Second, with respect to your call to action regarding UX participation, I agree with the need but believe the issue is timing, rather than interest. I believe we are currently at a very early stage in the evolution of CITX expectations, and as a result the most important thing happening now is essentially proof of concept; demonstration that software systems can make the CITX experience significantly better. At this stage, polish and elegance is great, but not essential to prove the point.

As a result, it is not a surprise that right now those who can produce functionality are more involved than those who can increase the elegance of the functionality. This situation is not unlike the general story of software: first it was designed only by the engineers who were proving it could exist and add value, and then, once the value started to become established, experience quality concerns produced a need for designers who focused on what it felt like to use the software.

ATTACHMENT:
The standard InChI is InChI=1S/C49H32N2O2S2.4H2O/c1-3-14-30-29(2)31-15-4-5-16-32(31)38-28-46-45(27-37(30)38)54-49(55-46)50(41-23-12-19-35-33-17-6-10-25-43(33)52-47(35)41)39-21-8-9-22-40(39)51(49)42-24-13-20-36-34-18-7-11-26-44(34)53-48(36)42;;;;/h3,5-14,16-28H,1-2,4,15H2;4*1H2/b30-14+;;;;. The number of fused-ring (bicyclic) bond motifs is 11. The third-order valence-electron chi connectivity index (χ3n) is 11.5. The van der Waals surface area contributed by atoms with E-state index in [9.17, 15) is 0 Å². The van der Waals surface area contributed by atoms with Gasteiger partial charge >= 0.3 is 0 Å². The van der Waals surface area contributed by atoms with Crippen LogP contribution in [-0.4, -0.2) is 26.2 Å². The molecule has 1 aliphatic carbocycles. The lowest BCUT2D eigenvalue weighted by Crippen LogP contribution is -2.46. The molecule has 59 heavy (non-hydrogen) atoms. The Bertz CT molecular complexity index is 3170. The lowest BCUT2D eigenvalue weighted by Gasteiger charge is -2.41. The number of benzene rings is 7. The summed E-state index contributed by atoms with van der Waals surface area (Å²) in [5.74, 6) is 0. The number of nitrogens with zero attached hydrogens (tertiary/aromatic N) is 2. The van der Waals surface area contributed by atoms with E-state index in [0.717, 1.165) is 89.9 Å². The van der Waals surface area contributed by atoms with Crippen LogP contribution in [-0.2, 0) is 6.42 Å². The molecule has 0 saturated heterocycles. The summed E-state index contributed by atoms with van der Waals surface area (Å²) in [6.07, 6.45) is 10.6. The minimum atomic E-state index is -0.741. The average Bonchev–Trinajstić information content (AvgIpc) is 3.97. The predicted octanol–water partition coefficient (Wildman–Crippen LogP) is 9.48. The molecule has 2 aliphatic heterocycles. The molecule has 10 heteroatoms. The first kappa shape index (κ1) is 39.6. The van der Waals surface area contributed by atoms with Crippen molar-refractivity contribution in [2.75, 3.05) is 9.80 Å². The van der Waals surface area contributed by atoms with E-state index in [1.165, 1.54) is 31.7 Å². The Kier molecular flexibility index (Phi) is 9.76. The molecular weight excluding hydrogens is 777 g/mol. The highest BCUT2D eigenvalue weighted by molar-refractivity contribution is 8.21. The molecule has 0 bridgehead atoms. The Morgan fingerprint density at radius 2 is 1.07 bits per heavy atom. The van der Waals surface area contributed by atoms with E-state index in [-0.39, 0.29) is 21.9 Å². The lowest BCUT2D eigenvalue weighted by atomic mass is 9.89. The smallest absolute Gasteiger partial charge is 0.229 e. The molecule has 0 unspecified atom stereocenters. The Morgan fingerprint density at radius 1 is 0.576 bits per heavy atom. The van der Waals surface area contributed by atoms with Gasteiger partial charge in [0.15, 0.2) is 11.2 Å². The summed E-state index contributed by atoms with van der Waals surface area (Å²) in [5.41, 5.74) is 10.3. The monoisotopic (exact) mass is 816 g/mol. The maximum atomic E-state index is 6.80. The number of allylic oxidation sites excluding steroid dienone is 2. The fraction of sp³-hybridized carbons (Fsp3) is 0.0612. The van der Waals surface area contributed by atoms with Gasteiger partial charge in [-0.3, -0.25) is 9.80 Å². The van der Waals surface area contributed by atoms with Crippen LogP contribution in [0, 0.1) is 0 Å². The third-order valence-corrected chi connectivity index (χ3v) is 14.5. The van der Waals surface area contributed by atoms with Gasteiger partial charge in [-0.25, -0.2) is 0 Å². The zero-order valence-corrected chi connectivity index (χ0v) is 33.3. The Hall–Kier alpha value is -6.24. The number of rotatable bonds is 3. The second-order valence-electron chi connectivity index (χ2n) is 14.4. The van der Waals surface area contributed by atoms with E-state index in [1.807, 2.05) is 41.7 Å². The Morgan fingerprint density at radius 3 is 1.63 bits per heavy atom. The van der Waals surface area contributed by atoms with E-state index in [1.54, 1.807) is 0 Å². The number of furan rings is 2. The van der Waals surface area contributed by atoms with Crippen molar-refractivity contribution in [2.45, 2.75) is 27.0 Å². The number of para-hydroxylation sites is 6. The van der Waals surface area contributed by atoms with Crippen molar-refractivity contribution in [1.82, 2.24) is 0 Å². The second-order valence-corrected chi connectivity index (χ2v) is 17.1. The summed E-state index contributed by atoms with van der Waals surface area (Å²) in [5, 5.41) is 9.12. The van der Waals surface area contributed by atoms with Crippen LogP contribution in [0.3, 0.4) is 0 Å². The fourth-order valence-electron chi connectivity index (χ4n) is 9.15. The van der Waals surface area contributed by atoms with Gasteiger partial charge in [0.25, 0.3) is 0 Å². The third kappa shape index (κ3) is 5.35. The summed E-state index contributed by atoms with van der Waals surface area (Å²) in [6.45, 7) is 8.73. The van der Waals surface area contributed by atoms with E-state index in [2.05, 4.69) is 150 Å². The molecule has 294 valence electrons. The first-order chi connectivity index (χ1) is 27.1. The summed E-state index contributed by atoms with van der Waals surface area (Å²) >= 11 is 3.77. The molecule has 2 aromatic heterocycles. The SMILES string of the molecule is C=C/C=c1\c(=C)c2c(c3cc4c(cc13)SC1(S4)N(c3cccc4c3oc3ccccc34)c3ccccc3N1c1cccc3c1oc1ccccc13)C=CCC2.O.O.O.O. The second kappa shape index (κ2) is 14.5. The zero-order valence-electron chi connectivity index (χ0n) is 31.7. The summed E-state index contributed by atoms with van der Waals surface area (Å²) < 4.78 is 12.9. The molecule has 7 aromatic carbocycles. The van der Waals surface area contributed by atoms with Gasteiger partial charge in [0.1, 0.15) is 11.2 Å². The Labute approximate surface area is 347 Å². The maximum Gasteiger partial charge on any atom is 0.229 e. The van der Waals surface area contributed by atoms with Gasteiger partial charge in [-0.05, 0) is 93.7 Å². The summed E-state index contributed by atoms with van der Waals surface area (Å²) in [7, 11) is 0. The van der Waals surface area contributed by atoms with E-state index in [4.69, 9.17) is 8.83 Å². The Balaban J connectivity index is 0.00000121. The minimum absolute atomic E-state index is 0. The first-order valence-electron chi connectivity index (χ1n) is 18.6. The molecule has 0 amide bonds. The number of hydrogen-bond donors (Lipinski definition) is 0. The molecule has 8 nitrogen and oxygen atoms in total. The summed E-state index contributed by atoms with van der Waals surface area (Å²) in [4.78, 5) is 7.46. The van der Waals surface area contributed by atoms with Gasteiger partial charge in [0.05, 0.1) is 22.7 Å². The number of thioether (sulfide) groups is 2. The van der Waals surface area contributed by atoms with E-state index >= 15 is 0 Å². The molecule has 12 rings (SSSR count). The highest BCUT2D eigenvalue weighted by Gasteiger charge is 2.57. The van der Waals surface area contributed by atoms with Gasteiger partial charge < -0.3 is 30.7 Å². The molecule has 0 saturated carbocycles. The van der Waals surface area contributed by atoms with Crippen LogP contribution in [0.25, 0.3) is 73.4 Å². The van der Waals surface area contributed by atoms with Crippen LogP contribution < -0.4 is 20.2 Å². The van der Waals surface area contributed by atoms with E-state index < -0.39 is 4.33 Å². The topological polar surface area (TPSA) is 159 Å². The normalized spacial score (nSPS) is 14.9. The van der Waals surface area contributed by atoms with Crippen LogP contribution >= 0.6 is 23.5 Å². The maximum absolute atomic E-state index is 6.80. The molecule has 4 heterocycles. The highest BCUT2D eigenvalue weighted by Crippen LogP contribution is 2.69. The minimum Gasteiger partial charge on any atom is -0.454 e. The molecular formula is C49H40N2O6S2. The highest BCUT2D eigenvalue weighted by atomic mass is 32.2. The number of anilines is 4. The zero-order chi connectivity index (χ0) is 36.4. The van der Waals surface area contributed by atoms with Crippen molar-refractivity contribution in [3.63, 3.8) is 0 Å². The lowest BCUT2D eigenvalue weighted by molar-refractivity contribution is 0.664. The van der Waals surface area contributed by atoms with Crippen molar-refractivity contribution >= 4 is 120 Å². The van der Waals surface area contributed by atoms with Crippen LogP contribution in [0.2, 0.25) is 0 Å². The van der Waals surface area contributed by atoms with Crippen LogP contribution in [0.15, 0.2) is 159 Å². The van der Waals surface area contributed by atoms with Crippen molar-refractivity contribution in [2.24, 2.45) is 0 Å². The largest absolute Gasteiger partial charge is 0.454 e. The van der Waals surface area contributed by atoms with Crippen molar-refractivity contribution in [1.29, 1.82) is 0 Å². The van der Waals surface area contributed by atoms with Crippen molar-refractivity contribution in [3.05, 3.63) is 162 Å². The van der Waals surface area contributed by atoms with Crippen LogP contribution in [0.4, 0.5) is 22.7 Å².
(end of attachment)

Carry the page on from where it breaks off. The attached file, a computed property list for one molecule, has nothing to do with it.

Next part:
My experience at Code for Oakland that you reference is a case in point. I think I contributed little true UX work to the project I worked on, rather I worked on the graphics, markup and styles for the front end to the simple functionality we created. Certainly I brought some design skills to bear in this work, but fundamentally, the thing I did that was needed for our simple proof of concept was programming, albeit of a rather trivial kind.

Of course I do not disagree or in any way object to an experience community call to action; I just suspect that thing that will truly influence the rate at which government software becomes a joy to interact is the rate at which the citizens themselves demand that it be so.

Great preso Kate! Sorry I missed your talk in my roundup in the article but great to meet another person working in this space.

Great article, Cyd! Much to do at all (federal, state, local) levels globally.

If you're interested, here's my Interaction '10 talk on designing gov 2.0 that's inclusive: [video] [slides]

A lot afoot in DC right now - Open Government Partnership (#ogp) and "Improving Federal Websites" initiatives (#dotgov) announced yesterday. More to come.

Again, great article and thanks for bringing more attention to it!